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    Line management competence: the key to preventing and reducing stress at work

    Donaldson-Feilder, E. and Yarker, Joanna and Lewis, Rachel (2008) Line management competence: the key to preventing and reducing stress at work. Strategic HR Review 7 (2), pp. 11-16. ISSN 1475-4398.

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    Abstract

    Purpose: Work‐related stress is a major concern for employers, and the UK Health and Safety Executive has introduced Management Standards for employers to support them in managing stress in the workplace. Managers have a key role to play in minimizing stress‐related risks for their staff. Management behavior has a direct impact on staff well‐being – managers can prevent or cause stress in those they manage. Managers also act as “gatekeepers” to their employees' exposure to stressful working conditions and are vital to the identification and tackling of stress in the workplace. This means that managers need to understand what behaviors they should show in order to manage their employees in a way that minimizes work‐related stress. New research has identified management behavior/competencies that prevent and reduce stress at work and this paper aims to present this. Design/methodology/approach: The first phase of this research involved interviews with nearly 400 employees and managers, and focus groups with over 50 human resources (HR) professionals. They were asked for their views on what manager behaviors are important, in terms of behaviors that are effective and behaviors that are ineffective for managing stress in staff. Findings: The behaviors identified were grouped into themes to create a framework of 19 management “competencies” for preventing and reducing stress at work. Originality/value: The resulting competency framework can be incorporated into managers' management approach, into HR practices such as training, selection and appraisal of managers and into other stress management activities in order to manage stress at work more effectively.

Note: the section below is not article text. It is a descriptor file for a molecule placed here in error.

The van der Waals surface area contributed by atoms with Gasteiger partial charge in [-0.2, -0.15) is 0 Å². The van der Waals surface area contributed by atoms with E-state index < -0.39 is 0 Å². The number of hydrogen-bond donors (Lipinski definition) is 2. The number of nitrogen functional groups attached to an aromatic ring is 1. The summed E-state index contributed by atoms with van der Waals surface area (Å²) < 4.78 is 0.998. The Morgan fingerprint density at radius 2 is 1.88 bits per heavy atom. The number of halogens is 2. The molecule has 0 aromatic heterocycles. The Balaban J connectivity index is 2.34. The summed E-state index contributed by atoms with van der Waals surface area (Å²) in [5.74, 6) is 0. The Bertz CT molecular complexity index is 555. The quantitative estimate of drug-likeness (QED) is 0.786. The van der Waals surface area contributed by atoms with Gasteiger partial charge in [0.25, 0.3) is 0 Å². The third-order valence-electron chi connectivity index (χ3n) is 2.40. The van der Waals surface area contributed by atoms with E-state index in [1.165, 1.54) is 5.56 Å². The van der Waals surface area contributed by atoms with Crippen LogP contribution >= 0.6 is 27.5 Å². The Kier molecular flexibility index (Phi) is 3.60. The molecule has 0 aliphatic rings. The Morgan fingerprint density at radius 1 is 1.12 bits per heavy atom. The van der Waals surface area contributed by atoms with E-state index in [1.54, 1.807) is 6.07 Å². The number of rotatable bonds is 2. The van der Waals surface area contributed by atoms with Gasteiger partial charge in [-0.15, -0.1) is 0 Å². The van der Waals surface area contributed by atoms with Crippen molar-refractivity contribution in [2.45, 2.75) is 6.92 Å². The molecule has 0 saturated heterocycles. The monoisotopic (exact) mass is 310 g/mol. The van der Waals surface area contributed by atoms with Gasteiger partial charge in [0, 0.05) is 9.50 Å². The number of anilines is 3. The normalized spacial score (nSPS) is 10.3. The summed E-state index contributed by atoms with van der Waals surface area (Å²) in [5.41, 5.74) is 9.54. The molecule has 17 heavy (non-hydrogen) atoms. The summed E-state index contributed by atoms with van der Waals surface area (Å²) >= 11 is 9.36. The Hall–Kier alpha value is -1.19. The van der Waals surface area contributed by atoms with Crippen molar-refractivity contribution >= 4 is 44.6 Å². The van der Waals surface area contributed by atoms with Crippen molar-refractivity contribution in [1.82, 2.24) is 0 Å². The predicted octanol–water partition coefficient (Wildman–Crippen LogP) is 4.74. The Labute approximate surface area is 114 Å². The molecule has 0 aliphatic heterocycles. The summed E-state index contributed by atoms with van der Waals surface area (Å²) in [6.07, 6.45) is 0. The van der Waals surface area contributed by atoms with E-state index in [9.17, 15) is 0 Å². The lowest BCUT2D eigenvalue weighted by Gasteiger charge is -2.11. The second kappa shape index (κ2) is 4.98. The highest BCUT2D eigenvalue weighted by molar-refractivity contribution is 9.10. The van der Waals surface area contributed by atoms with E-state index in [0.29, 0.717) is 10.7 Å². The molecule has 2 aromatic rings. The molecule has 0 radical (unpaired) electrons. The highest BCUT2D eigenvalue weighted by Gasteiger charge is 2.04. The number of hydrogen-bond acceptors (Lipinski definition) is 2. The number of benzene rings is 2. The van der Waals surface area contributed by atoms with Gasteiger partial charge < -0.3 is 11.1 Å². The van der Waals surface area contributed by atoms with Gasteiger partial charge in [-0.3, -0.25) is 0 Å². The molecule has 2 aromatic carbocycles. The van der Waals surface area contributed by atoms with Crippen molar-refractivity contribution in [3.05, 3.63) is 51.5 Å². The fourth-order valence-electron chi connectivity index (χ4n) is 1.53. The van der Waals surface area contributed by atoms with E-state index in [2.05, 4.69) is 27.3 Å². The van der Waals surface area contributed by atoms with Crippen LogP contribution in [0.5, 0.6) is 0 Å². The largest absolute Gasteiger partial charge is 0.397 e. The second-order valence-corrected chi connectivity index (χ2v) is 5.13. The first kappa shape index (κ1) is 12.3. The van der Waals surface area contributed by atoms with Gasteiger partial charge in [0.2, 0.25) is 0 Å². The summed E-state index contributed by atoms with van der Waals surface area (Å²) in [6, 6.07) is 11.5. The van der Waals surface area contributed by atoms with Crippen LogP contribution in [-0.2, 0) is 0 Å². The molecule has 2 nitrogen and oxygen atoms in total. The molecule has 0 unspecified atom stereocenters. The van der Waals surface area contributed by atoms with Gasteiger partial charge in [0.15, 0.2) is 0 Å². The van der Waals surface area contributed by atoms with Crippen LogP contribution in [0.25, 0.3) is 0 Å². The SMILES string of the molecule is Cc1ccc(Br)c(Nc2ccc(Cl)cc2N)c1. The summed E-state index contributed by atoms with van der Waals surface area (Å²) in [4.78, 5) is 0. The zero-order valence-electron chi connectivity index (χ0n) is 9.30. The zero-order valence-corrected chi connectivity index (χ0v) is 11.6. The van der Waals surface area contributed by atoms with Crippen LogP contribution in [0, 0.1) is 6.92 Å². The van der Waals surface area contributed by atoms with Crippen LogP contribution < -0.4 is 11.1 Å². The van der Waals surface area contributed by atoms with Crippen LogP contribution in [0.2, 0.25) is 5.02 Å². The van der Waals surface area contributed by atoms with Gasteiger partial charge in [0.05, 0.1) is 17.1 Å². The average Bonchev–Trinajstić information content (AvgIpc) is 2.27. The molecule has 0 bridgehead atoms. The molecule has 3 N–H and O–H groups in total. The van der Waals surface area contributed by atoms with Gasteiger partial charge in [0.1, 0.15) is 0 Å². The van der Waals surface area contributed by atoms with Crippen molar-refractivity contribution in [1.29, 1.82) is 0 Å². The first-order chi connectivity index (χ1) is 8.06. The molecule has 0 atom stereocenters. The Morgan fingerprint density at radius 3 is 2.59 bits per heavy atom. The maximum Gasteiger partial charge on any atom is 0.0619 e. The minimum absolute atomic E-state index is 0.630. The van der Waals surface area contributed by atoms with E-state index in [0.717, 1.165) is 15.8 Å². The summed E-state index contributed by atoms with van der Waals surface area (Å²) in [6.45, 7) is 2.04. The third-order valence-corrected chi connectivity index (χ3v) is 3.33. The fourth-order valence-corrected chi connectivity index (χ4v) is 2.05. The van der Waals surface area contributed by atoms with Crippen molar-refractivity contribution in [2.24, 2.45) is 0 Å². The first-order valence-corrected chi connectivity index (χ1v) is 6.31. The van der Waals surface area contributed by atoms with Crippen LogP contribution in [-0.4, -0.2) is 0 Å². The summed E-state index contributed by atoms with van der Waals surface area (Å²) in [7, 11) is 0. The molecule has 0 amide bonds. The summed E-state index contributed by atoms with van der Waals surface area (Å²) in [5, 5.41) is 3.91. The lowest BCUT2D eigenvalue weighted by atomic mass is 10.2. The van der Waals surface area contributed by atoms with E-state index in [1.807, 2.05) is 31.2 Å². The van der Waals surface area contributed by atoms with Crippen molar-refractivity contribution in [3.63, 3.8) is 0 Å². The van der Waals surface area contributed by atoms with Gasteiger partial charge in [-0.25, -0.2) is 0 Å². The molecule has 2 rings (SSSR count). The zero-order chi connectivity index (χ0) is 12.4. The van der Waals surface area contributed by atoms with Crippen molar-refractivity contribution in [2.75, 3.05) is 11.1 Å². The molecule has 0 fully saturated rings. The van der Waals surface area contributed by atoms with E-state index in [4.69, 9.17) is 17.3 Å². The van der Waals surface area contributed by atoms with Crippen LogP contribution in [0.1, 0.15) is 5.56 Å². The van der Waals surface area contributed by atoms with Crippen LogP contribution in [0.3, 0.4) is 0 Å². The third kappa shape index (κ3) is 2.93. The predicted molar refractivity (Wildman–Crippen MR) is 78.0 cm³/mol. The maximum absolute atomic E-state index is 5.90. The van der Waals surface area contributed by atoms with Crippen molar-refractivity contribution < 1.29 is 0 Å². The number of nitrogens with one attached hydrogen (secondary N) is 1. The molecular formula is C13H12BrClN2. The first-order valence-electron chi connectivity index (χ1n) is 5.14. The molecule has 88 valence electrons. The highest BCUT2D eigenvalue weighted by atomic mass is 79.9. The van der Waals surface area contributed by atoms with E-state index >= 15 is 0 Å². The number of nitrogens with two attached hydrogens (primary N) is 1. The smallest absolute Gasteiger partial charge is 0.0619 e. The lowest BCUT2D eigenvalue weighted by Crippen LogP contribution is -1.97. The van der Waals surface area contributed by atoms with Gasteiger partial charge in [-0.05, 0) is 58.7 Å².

Metadata

    Item Type: Article
    School: School of Business, Economics & Informatics > Organizational Psychology
    Depositing User: Administrator
    Date Deposited: 08 Apr 2011 10:30
    Last Modified: 04 Feb 2021 11:35
    URI: https://eprints.bbk.ac.uk/id/eprint/28225

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